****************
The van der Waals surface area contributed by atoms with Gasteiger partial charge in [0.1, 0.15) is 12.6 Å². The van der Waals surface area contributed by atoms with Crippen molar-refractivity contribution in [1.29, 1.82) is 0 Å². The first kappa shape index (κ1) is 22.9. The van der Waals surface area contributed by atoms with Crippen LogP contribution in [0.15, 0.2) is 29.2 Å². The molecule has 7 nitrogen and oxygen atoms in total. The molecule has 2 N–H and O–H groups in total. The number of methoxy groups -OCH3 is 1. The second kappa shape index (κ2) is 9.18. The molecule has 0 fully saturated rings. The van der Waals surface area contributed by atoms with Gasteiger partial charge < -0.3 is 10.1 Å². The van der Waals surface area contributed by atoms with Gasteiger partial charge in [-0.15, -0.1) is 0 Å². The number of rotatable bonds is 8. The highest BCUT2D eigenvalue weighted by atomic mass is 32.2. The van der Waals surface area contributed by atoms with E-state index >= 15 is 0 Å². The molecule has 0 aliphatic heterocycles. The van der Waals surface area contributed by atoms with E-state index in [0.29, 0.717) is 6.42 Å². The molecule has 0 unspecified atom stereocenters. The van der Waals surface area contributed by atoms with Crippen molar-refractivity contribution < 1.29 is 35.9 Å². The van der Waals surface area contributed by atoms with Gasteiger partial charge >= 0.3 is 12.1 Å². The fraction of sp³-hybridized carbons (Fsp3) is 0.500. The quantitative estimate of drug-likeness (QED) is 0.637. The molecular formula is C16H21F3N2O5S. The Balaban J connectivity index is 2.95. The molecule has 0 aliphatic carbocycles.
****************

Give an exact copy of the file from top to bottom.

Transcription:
The van der Waals surface area contributed by atoms with Gasteiger partial charge in [0.1, 0.15) is 12.6 Å². The van der Waals surface area contributed by atoms with Crippen molar-refractivity contribution in [1.29, 1.82) is 0 Å². The first kappa shape index (κ1) is 22.9. The van der Waals surface area contributed by atoms with Crippen LogP contribution in [0.15, 0.2) is 29.2 Å². The molecule has 7 nitrogen and oxygen atoms in total. The molecule has 2 N–H and O–H groups in total. The number of methoxy groups -OCH3 is 1. The second kappa shape index (κ2) is 9.18. The molecule has 0 fully saturated rings. The van der Waals surface area contributed by atoms with Gasteiger partial charge < -0.3 is 10.1 Å². The van der Waals surface area contributed by atoms with Gasteiger partial charge in [-0.15, -0.1) is 0 Å². The number of rotatable bonds is 8. The highest BCUT2D eigenvalue weighted by atomic mass is 32.2. The van der Waals surface area contributed by atoms with E-state index >= 15 is 0 Å². The molecule has 0 aliphatic heterocycles. The van der Waals surface area contributed by atoms with E-state index in [0.29, 0.717) is 6.42 Å². The molecule has 0 unspecified atom stereocenters. The van der Waals surface area contributed by atoms with Crippen molar-refractivity contribution < 1.29 is 35.9 Å². The van der Waals surface area contributed by atoms with Gasteiger partial charge >= 0.3 is 12.1 Å². The fraction of sp³-hybridized carbons (Fsp3) is 0.500. The quantitative estimate of drug-likeness (QED) is 0.637. The molecular formula is C16H21F3N2O5S. The Balaban J connectivity index is 2.95. The molecule has 0 aliphatic carbocycles.